I did that once for my house here and year to year differences are so big that the difference between worst year and average year is at least as big compared to degree-days and -hours.
          Then you have the "thermal mass" of the house etc. (you know what i mean) and things like the black box called "HP control" . Is the HP also doing hot water? How?
          You can get more than a gut-feeling but have to accept some limitations - i can still sleep well - at least the big mistakes can be prevented.

          At the end I did HDD with the worst of the the last 10 years and called it a day.


        2. paul_wiedefeld | | #36

          I think the hourly makes sense if you have the data. I think the issue is that these definitely don't appear to be normally distributed, so you'll be overly pessimistic on the seasonal COP. Here's what 36 months of HDD65F look like for Whitehorse, it is definitely not normally distributed.

    2. Tim_O | | #32

      Awesome work! This spreadsheet is a nice breakdown. I don't know if all the A2W heat pumps blend resistance vs heat pump power well or not. Chiltrix it sounds like is able to modulate their inline heater.

  9. Northof60 | | #26

    I am truly impressed with the level of knowledge being passed around by the group!

    1. Expert Member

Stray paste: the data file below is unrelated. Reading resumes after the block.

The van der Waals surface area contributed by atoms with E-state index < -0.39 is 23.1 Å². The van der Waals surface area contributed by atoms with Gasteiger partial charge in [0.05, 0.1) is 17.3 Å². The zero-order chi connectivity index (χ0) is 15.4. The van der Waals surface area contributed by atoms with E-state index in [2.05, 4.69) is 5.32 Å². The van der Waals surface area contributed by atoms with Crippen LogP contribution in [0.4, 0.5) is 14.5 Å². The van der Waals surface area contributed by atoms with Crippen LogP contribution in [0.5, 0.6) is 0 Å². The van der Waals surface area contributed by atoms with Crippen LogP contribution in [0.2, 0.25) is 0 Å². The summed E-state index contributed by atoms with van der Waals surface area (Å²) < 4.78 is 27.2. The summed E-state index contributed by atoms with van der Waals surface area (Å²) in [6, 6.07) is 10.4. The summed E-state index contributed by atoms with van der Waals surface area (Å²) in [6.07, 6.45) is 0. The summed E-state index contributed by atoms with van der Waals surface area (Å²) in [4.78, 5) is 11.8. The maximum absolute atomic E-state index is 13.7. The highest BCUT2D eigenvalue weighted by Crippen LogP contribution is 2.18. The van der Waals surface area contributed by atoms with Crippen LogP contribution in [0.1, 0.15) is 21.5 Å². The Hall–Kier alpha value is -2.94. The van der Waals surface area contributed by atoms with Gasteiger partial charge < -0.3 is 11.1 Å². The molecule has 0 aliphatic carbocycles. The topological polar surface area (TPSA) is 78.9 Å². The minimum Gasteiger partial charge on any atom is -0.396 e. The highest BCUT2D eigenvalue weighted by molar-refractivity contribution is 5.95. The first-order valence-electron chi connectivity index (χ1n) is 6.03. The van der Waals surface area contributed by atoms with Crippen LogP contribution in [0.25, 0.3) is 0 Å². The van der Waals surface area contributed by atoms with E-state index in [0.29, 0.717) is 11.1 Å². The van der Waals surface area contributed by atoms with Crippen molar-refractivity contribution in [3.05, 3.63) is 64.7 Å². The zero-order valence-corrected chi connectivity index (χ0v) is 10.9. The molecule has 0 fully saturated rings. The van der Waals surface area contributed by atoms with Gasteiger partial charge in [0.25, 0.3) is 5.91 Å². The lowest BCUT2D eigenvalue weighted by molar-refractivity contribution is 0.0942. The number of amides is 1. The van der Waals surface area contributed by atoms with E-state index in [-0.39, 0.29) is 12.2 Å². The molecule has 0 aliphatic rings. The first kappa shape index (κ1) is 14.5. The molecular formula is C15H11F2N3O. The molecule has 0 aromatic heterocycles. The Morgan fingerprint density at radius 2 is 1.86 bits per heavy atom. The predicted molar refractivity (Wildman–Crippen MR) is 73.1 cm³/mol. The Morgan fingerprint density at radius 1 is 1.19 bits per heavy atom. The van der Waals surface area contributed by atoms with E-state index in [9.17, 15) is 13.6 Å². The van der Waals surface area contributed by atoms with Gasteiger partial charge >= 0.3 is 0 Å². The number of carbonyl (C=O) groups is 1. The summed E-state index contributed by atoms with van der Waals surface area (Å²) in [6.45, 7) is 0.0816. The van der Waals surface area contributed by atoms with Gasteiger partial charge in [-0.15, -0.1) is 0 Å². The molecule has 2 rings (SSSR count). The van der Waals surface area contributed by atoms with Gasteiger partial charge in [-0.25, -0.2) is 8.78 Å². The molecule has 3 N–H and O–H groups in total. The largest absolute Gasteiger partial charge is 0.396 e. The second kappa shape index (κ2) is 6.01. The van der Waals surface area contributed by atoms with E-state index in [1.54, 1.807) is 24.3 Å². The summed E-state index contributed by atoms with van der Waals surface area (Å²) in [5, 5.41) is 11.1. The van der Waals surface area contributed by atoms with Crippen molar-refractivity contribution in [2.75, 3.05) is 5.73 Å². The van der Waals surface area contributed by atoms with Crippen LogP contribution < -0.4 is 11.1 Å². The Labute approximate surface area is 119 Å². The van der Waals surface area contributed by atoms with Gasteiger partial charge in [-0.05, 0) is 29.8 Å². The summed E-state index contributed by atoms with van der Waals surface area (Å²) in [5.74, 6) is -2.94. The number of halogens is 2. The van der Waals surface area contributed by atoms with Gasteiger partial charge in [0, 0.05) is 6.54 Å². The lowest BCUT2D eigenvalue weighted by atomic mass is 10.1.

DCcontrarian | | #30

      We're all still learning too.

  10. krackadile | | #35

    I'm more of a fan of the air source heat pump but if you do end up going with electric resistance heating imbedded in the slab, I have seen a design where conduits are placed in the slab prior to the pour and then afterwards the heat tracing cables are pulled through the conduits similar to regular wiring. This design allows for replacing of the cables if/when they burn out. That's one advantage over installing piping in a slab. You just have to make sure to size the conduit large enough and the bends with a large enough radius to allow for pulling the cables. Good luck.

    1. Northof60 | | #37 are only allowed a maximum of 360 degree (example (4) 90 degree bends) in electrical conduit, according to electrical code, and you are only able to have wire in conduit for 100ft before you need a junction box. That would mean you would either need a lot of junction boxes, or many home runs to make this happen. Unless there is a different way that I am not thinking of...